For more information about future stargazing events, call 210-1151.
This year is a washout for the Geminid Meteor Showers, usually one of the best of the year. A high, bright, nearly full moon shines in the sky throughout most of this year’s event, December 6-19. Best viewing is after midnight during the first few days (the moon has set) and before midnight towards the end (the moon has not yet risen) . The radiant for the meteor shower is in the region of Castor and Pollux, the twin stars of Gemini. The Ursid Meteor Shower is a less spectacular event, but viewing will be more promising. This meteor shower peaks on the night of December 22. Look for these faint meteors December 17-26 just above the basket of the Little Dipper.
Note: Hold your hand at arm’s length to measure apparent distances in the sky. Adjust for the size of your hand. The width of the little finger approximates 1.5 degrees. Middle, ring, and little finger touching represent about 5 degrees. The width of a fist is about 10 degrees. The hand stretched from thumb to little finger equals 20 degrees. The diameter of both the full moon and the sun spans only 0.5 degree.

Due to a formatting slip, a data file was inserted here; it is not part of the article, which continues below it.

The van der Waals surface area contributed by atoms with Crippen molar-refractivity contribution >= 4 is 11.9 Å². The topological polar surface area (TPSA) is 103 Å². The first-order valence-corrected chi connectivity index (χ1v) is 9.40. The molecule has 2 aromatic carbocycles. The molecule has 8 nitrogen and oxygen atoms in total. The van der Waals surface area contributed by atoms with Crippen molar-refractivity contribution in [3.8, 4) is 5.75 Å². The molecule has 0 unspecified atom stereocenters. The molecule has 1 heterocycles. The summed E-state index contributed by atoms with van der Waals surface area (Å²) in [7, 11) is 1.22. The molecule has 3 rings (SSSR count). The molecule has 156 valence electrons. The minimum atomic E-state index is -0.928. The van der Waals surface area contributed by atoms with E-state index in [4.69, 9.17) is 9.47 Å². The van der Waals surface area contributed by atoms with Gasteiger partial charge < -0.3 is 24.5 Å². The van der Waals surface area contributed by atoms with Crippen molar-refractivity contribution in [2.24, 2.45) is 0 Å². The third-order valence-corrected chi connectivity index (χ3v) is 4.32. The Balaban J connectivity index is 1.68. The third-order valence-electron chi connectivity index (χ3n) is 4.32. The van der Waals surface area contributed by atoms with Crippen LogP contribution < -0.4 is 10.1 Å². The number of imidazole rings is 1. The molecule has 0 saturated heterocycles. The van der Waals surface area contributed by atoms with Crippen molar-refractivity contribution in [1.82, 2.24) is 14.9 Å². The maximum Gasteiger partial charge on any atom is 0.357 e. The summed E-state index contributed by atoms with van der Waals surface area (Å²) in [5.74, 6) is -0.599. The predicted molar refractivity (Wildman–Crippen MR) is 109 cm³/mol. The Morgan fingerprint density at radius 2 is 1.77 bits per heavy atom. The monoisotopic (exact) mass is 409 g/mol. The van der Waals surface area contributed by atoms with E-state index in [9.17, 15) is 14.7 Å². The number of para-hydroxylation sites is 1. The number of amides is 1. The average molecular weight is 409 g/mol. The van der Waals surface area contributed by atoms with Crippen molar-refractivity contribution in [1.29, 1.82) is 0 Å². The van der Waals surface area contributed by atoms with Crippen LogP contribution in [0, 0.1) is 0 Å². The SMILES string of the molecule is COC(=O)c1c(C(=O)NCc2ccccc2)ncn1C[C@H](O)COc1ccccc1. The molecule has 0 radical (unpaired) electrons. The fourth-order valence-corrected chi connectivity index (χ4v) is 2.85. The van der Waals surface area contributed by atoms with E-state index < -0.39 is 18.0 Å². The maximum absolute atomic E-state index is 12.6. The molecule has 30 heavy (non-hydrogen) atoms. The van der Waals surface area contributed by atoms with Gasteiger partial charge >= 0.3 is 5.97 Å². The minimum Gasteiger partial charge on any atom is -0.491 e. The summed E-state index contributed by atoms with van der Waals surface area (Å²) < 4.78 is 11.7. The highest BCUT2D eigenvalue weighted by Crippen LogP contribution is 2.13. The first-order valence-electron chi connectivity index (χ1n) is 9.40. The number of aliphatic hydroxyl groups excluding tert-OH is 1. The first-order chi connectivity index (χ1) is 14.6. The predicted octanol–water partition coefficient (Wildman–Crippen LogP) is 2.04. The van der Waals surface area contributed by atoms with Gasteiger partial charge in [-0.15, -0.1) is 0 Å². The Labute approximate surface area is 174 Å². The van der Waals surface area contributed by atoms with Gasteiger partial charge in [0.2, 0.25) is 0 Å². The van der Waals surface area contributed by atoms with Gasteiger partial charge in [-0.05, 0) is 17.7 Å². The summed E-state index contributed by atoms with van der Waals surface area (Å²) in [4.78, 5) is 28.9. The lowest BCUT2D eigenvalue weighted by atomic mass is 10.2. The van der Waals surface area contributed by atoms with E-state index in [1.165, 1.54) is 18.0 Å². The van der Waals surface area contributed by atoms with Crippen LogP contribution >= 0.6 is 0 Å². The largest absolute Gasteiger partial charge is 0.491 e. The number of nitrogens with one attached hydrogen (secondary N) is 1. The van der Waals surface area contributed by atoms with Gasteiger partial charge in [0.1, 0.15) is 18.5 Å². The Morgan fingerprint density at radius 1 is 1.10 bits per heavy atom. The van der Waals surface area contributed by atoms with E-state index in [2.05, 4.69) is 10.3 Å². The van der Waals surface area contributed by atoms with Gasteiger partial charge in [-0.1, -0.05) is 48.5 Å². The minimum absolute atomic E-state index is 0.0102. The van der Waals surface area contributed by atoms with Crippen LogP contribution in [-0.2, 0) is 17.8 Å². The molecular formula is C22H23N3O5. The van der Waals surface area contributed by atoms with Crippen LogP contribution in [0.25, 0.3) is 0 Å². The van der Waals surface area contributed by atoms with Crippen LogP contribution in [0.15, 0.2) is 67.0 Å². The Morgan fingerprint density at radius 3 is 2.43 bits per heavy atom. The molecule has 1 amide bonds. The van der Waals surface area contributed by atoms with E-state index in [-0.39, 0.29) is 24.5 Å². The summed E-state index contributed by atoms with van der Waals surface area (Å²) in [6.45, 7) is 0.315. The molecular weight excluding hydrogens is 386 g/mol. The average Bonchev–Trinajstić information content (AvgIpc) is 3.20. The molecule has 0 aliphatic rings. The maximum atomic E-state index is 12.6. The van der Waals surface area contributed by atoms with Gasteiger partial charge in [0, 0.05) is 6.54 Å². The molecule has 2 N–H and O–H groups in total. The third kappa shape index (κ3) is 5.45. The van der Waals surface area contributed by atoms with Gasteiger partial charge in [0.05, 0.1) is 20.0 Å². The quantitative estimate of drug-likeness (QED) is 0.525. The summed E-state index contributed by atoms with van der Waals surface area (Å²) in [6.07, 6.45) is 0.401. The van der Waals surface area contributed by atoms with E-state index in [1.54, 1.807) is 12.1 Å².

Jupiter - Look for a conjunction of Jupiter and Venus on December 1 about one hour after sunset. The two planets will be about two degrees apart, forming a triangle with the waxing crescent moon. Shining at magnitude -2, Jupiter sets earlier each day which means it appears lower in the southwestern sky each evening.
Mercury - Mercury shines very low on the WSW horizon, with Jupiter, during the last four days of December. On December 31, about one-half hour after sunset, look for a conjunction between Mercury and Jupiter (within 1.2 degrees). A crescent moon joins them a few nights earlier on December 29. Mercury will be fainter (magnitude -0.7) and on the left.
Saturn - The only planet visible in the early morning is Saturn. Look for it high in the morning sky, shining at magnitude +1. By mid-month, it is rising a little before midnight.
Venus - Find Venus a little higher in the southwestern sky each night. Shining at magnitude -4, it moves eastward each evening through the constellation Capricornus. On December 31 it appears with a waxing crescent moon above the conjunction between Mercury and Jupiter.
Note: Apparent magnitude values range from -4 to +6 for most planets and visible stars. The lower the value the brighter the object. A decrease of 1.0 magnitude is 2.5 times brighter.
Primary Sources: USGS, U.S. Naval Observatory,
CONSTELLATIONS this MONTH
The eastern sky is brilliant with Magnitude 0, 1, and 2 stars. Aldebaran in Taurus, Rigel and Betelgeuse in Orion, Procyon in Canis Minor, Castor and Pollux in Gemini, and Sirius (brightest star in the sky) in Canis Major to the east of Orion’s belt.
Hold the star chart high above
your head and match the compass directions to the direction
you are facing.
Adjust the star chart by orienting Ursa Major (Big Dipper) to match its position
in the sky.
The star chart approximates the
night sky from astronomical twilight to midnight. As the night
and the month progress, the constellations will shift toward